Rule 5-120 Trial Publicity
(A) A member who is participating or has participated in the investigation or litigation of a matter shall not make an extrajudicial statement that a reasonable person would expect to be disseminated by means of public communication if the member knows or reasonably should know that it will have a substantial likelihood of materially prejudicing an adjudicative proceeding in the matter.
(B) Notwithstanding paragraph (A), a member may state:
(C) Notwithstanding paragraph (A), a member may make a statement that a reasonable member would believe is required to protect a client from the substantial undue prejudicial effect of recent publicity not initiated by the member or the member's client. A statement made pursuant to this paragraph shall be limited to such information as is necessary to mitigate the recent adverse publicity.
Rule 5-120 is intended to apply equally to prosecutors and criminal defense counsel.
Whether an extrajudicial statement violates rule 5-120 depends on many factors, including: (1) whether the extrajudicial statement presents information clearly inadmissible as evidence in the matter for the purpose of proving or disproving a material fact in issue; (2) whether the extrajudicial statement presents information the member knows is false, deceptive, or the use of which would violate Business and Professions Code section 6068(d); (3) whether the extrajudicial statement violates a lawful "gag" order, or protective order, statute, rule of court, or special rule of confidentiality (for example, in juvenile, domestic, mental disability, and certain criminal proceedings); and (4) the timing of the statement.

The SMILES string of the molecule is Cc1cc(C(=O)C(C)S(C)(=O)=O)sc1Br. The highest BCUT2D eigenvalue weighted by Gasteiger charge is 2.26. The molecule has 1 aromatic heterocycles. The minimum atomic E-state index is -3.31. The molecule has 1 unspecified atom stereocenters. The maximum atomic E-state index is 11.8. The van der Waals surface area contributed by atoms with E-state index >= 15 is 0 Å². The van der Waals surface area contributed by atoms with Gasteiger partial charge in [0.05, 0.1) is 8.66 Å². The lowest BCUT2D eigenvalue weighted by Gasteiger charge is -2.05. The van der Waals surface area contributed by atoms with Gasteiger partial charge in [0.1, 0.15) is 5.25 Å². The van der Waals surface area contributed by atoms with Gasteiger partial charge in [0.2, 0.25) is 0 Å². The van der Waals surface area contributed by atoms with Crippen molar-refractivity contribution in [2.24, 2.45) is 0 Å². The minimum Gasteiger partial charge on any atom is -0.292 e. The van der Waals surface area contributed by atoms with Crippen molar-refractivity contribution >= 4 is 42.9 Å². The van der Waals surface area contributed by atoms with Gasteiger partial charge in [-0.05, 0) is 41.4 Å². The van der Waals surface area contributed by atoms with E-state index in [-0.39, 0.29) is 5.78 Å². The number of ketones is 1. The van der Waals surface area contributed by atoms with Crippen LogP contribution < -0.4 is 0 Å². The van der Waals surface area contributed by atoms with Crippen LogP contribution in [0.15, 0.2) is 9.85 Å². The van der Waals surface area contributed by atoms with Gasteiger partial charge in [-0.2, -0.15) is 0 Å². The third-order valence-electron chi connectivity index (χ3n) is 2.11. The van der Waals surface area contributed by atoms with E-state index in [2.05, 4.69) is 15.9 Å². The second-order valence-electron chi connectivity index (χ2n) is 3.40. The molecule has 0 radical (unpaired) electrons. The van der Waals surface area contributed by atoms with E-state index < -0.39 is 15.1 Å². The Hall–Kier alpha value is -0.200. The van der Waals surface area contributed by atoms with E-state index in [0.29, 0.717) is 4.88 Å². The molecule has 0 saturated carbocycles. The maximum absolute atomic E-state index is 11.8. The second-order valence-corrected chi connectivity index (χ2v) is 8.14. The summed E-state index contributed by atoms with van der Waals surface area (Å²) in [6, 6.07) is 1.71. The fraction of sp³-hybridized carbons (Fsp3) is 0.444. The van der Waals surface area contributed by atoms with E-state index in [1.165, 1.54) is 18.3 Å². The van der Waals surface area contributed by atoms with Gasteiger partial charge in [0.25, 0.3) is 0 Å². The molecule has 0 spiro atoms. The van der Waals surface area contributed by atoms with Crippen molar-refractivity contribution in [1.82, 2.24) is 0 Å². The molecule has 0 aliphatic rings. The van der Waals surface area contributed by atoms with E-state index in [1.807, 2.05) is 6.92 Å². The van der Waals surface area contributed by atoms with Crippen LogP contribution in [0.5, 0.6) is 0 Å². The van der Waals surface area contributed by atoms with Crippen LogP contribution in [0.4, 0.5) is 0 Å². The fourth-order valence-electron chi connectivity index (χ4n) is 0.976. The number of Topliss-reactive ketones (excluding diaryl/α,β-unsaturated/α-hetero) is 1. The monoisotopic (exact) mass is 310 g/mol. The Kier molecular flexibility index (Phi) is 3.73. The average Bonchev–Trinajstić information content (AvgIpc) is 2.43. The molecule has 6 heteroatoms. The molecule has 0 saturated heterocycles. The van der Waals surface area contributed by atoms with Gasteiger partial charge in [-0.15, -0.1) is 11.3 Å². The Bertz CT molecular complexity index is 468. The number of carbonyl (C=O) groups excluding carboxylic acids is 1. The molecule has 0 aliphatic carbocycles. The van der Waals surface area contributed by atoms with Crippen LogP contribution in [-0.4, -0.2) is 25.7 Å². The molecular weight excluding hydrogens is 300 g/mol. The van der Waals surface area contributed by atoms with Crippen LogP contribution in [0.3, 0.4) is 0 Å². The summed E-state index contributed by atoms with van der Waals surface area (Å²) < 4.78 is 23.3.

Paragraph (A) is intended to apply to statements made by or on behalf of the member.
Subparagraph (B)(6) is not intended to create, augment, diminish, or eliminate any application of the lawyer-client privilege or of Business and Professions Code section 6068(e) regarding the member's duty to maintain client confidence and secrets.